Like carrots, storing beets is pretty simple! If done properly, beets will last 1-3 months either in your pantry or in the refrigerator. For pantry storage, cut the greens off (I highly recommend saving them and sautéeing them as you would other leafy green vegetables like kale or chard) and place them, unwashed, in either an open container or in a plastic bag with all the air removed. Then, place that bag or container in a cool, dark part of your pantry.
For refrigerator storage, cut the greens off (I highly recommend saving them and sautéeing them as you would other leafy green vegetables like kale or chard) and place them, unwashed, in a plastic bag with all the air removed. Place them in the crisper drawer until you are ready to use them.
Pro Tip: No matter which way you store your beets, make sure to check them every once in a while for any signs of decomposition. If a beet seems to be rotting, just remove it from the bunch so that it doesn’t spoil the others.
How to Store Radishes
While radishes won’t store for as long as carrots or beets, they will last 1-2 weeks in the refrigerator. To store them, cut off any greens, place them in a plastic bag with all the air removed, and then put them in the crisper drawer of your fridge.
Root Vegetable Recipes That Celebrate the Flavors of Fall
Now that you know some of the benefits they offer to your body, as well as how to store them for as long as possible, here are some of my favorite recipes that really highlight the wide range of ways you can enjoy root vegetables.
Silky smooth, sweet, and creamy, this soup is a great way pack in servings of fruit and vegetables at the same time! My family loves this one served with some crusty bread and cheese on the side. It’s also a great make-ahead option and very freezer-friendly, so you can make a big batch and enjoy it anytime.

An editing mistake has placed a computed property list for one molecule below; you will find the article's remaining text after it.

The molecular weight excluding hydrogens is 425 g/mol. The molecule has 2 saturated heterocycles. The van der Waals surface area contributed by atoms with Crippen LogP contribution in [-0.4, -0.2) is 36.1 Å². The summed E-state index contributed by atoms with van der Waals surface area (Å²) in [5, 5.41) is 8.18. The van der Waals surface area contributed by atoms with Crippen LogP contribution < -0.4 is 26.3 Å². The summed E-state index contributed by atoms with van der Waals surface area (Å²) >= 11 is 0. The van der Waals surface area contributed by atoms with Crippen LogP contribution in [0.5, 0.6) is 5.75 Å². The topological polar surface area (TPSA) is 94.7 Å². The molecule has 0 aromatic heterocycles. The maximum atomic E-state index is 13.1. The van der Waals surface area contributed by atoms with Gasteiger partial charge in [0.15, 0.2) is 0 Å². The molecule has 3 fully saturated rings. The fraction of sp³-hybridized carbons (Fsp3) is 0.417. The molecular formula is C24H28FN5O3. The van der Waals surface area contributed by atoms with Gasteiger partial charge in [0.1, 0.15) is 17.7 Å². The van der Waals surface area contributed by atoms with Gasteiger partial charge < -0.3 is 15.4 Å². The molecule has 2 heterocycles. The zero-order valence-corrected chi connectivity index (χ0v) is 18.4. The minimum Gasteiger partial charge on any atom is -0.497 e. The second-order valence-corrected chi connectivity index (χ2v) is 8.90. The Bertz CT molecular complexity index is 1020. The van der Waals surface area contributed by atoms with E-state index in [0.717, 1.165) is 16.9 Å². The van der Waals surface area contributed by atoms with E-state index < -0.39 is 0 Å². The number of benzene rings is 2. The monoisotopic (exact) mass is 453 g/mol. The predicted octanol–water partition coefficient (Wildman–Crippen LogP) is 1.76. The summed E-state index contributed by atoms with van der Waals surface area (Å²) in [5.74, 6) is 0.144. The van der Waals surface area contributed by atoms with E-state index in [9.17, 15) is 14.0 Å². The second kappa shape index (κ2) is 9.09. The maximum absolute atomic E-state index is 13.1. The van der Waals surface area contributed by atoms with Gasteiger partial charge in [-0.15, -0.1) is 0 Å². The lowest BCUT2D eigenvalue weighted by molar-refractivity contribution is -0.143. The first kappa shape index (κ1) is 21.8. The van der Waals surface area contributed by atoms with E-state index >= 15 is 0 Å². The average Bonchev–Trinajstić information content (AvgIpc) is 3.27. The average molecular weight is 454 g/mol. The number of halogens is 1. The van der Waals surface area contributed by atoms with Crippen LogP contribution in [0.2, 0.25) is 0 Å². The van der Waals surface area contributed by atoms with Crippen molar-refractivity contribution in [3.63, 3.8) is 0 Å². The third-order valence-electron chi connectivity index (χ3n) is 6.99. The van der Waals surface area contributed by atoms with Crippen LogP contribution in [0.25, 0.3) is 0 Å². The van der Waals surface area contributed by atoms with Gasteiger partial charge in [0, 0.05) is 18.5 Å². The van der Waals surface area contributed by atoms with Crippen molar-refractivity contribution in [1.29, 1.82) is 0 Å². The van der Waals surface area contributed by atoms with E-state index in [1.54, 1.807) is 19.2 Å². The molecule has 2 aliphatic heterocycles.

An unconventional spin on a smoothie! The sweetness of the carrot and fruit paired with the spiciness of the ginger will keep you coming back for more. This is a great addition to lunch boxes, so your kiddos get a solid dose of veggies in the middle of the day. Or you can enjoy them for breakfast or as a snack.
Not only is this salad incredibly colorful, but with the saltiness from the cheese, the mellow sweetness of the roasted vegetables, and the crunch of the nuts, there’s something for everyone to love. It is easy enough to make for a weeknight, but is so pretty that it makes a great addition to any holiday table.
A favorite in my house! This is the recipe that got my kids to love beets. The silky smooth texture is so comforting and the “bloody” look makes it a fun option for Halloween, or just to make your kids giggle.
Originally, I thought this take on toast was just for gluten-free folks, but it’s so delicious that now it’s a favorite snack. One of the things I love most is that you can get super creative with the toppings, from sweet to savory.
This super simple meal is ready in 30 minutes, and is one of my family’s favorite vegetarian meals. We all love the flavor and texture combination, plus the avocado crema elevates the dish from a yummy weekday meal to a “fancy” one (and all with 2 minutes of work).
More Ways to Enjoy Your Veggies
If you enjoyed this post packed with info and recipes about root vegetables, check out our how to series including:
- How to Roast Vegetables
- How to Prepare Cauliflower and Recipes to Get You Started
- How to Prepare Greens and Recipes to Get You Started
- How to Cook Butternut Squash and Recipes to Get You Started
- How to Cook Sweet Potatoes and Recipes to Get You Started
- How to Cook Acorn Squash and Recipes to Get You Started
- How to Cook Corn on the Cob: 4 Easy Methods, Plus Everything You Need to Know About Corn
- Easy Peach Recipes That Help to Savor Summer
- Heat Levels and Cooking Speed: How to Know If You’re Cooking Your Food Correctly
Do you have favorite ways to use root vegetable recipes that celebrate the flavors of fall? I’d love to hear about them in the comments!
If these recipes sound good to you and you want to remove the stress when it comes to meal planning, try out The Scramble’s family-friendly meal plans.